THE “B.C.” AUSTIN SEVEN
ATTRACTIVE VERSION OF A POPULAR CAR.
THERE surely can be few cars more versatile than the Austin Seven, and it is this very quality which has encouraged so many people to market this car in various forms for different purposes, nearly always, however, as a sports model of some kind. These modified productions may be divided into two classes. First, the special body on a standard chassis, the only modification being in appearance ; and, secondly, the genuinely special job, which not only has special coachwork,
but which has been gone over and specially treated, in every detail of the engine and chassis, to give a really non-standard performance. It is to this latter class that the series of B.C. Austins belong. Secure in the knowledge that they have got a thoroughly sound basis on which to work, they have got down to the problem of turning out for the keen sports car owner, a car which has those extra qualities of acceleration and road holding, which as a rule can only be achieved by a great deal of very costly work after the car has been acquired. The first and most obvious departure from standard is the body. This is a 2-seater of very attractive appearance, stiff construction, and, what is unusual on a very small sports car, really adequate luggage capacity. It iS a truism that the people who travel in small cars are just as large, and require just as much luggage as those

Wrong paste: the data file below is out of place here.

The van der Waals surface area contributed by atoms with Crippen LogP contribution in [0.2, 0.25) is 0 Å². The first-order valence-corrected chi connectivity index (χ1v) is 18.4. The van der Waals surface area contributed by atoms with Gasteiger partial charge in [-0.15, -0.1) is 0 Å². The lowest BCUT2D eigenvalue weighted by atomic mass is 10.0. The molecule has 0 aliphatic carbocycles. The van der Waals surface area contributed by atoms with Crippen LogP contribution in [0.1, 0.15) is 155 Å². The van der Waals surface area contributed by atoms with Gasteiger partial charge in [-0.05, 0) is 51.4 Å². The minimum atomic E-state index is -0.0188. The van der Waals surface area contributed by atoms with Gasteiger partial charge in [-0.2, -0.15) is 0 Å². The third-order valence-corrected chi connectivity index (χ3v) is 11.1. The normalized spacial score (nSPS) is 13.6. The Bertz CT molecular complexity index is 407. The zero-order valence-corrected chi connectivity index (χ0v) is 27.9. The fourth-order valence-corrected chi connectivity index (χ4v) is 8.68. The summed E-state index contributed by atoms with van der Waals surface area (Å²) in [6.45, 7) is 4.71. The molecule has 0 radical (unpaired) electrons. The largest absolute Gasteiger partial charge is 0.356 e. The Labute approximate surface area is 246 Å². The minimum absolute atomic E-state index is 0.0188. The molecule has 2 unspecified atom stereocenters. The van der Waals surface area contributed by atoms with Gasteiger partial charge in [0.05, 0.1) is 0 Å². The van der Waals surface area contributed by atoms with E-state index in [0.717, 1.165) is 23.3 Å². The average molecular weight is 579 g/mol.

who traverse the country in larger vehicles. Yet in spite of this it is regrettably rare to find a small car with reasonable equipment in this respect. In the B.C. Austin, however, there is ample room in the well planned tail for all that any two normal beings are likely to require, in the way of suitcases, golf clubs, fishing rods, and what-not. The spare wheel is carried on the side of the body, and while enhancing the appearance, is also prevented from
getting mixed up with articles which will suffer thereby.
Spare wheels may be beautifully clean and smart when they leave the works, but the one which has just been removed from its workaday position owing to its inability to hold air, is usually far from it, and the side of the car seems to be the obvious place for it. As far as mechanical details are concerned it at once becomes evident that the firm have applied their